Unless you regularly read newspapers from markets ranging from Baltimore to Houston to the San Francisco Bay area, chances are that you missed some of the op-eds that CPR’s scholars and staff published in the nation’s newspapers in February. We post links on our website, of course; you can find them on the various issue pages, as well as on our op-eds page. But we thought CPRBlog readers might appreciate a quick rundown from last month, so here goes: In ...

Recent Trump Anti-Reg Order Could Breathe New Life into Dangerous Old Law

by James Goodwin | March 03, 2017
The first rule of reading anti-regulatory bills, executive orders, and other policy prescriptions is: Sweat the hyper-technical, anodyne-sounding stuff. And President Donald Trump's February 24 executive order on "Enforcing the Regulatory Reform Agenda" demonstrates why this rule exists.  One of the order's provisions – which no doubt caused glaze to form over many an eye – read: "[E]ach Regulatory Reform Task Force shall attempt to identify regulations that . . . are inconsistent with the requirements of section 515 of ...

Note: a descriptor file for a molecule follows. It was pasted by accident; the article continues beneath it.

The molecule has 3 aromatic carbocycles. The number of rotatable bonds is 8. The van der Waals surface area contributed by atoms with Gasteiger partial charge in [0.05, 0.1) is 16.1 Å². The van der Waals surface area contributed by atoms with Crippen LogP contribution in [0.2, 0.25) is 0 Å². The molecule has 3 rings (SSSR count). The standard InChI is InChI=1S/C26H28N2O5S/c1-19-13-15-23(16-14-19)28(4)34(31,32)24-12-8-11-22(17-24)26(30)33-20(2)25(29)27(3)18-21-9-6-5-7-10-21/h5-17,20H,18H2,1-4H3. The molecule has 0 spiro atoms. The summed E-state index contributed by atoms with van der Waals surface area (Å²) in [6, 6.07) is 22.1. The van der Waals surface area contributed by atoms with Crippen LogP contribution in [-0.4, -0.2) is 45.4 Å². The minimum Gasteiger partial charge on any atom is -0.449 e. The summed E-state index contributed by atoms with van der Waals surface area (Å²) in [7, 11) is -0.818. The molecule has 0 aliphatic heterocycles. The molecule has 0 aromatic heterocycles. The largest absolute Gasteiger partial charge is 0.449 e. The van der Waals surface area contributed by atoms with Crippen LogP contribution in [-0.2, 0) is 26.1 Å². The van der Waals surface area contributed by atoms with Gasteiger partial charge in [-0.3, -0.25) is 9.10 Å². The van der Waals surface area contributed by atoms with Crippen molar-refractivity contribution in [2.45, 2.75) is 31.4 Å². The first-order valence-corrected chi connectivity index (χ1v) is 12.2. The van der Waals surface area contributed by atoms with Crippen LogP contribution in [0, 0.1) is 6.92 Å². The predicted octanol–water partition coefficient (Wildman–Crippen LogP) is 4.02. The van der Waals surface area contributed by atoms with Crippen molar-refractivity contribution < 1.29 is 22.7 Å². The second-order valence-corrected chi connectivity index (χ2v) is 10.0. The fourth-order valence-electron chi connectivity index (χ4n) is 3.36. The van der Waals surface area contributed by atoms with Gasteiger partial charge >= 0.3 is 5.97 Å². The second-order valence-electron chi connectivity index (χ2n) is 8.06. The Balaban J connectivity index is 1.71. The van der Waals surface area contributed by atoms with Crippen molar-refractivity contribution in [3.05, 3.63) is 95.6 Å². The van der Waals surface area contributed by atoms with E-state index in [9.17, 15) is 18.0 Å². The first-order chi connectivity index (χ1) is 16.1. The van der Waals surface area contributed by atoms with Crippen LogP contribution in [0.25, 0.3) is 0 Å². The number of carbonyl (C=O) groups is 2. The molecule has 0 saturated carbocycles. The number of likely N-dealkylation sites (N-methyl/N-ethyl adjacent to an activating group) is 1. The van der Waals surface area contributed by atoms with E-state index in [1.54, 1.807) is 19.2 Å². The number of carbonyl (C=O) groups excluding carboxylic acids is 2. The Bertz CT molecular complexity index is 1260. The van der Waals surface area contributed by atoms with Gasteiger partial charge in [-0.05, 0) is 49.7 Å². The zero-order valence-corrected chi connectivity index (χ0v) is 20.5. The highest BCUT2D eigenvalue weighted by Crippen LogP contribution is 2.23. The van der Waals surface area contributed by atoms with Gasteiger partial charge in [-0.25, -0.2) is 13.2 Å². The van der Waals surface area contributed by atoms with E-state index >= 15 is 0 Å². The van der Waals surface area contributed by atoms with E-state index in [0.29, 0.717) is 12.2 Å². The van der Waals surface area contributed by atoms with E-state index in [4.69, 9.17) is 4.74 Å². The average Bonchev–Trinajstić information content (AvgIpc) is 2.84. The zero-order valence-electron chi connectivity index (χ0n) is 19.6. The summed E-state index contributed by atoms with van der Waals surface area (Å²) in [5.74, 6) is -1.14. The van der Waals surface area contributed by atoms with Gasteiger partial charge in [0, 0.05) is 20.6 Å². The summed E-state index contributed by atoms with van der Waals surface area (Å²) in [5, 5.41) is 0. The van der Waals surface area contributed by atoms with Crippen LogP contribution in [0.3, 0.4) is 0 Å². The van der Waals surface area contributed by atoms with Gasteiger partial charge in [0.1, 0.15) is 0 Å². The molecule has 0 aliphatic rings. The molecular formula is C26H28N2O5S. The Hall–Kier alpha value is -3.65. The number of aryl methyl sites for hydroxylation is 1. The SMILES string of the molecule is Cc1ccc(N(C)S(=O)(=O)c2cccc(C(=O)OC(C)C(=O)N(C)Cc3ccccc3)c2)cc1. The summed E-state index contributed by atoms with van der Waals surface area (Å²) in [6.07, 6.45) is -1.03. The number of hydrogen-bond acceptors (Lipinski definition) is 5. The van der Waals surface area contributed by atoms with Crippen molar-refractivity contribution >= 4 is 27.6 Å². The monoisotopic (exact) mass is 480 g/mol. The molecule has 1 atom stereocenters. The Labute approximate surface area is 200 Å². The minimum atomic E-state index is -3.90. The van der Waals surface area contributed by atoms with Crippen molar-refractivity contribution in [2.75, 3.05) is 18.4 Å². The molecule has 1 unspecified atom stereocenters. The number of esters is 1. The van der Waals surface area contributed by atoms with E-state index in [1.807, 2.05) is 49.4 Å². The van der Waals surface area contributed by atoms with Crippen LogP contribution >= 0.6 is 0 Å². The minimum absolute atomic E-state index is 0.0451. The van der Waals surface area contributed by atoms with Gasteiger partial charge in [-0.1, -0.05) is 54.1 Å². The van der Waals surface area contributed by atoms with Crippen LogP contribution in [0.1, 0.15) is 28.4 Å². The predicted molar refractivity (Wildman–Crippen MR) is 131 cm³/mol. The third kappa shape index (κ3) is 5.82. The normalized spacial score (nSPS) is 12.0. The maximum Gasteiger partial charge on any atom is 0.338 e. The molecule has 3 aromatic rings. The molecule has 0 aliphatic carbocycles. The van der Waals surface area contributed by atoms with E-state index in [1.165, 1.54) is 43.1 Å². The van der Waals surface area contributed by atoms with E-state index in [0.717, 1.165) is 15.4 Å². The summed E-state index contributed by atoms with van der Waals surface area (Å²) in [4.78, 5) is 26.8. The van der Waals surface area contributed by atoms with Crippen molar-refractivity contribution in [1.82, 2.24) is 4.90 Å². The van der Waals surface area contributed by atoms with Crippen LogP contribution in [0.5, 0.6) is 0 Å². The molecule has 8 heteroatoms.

Regulatory Paralysis by Preemption: GMO Food Labeling and Potentially More

by Lesley McAllister | March 02, 2017
Originally published on Environmental Law Prof Blog by CPR Member Scholar Lesley McAllister. Did you know that as of July 2016, we have a new federal law mandating that genetically engineered food be labeled? It is true – see 7 U.S.C. § 1639(b)(2)(D) (Jul. 29, 2016). So when, you might ask, will you be able to know which of all those foods we buy at the grocery store are produced with GMOs? It could be a very long wait. For one thing, ...

No, They Don't, Mr. Pruitt

by Robert Glicksman | March 02, 2017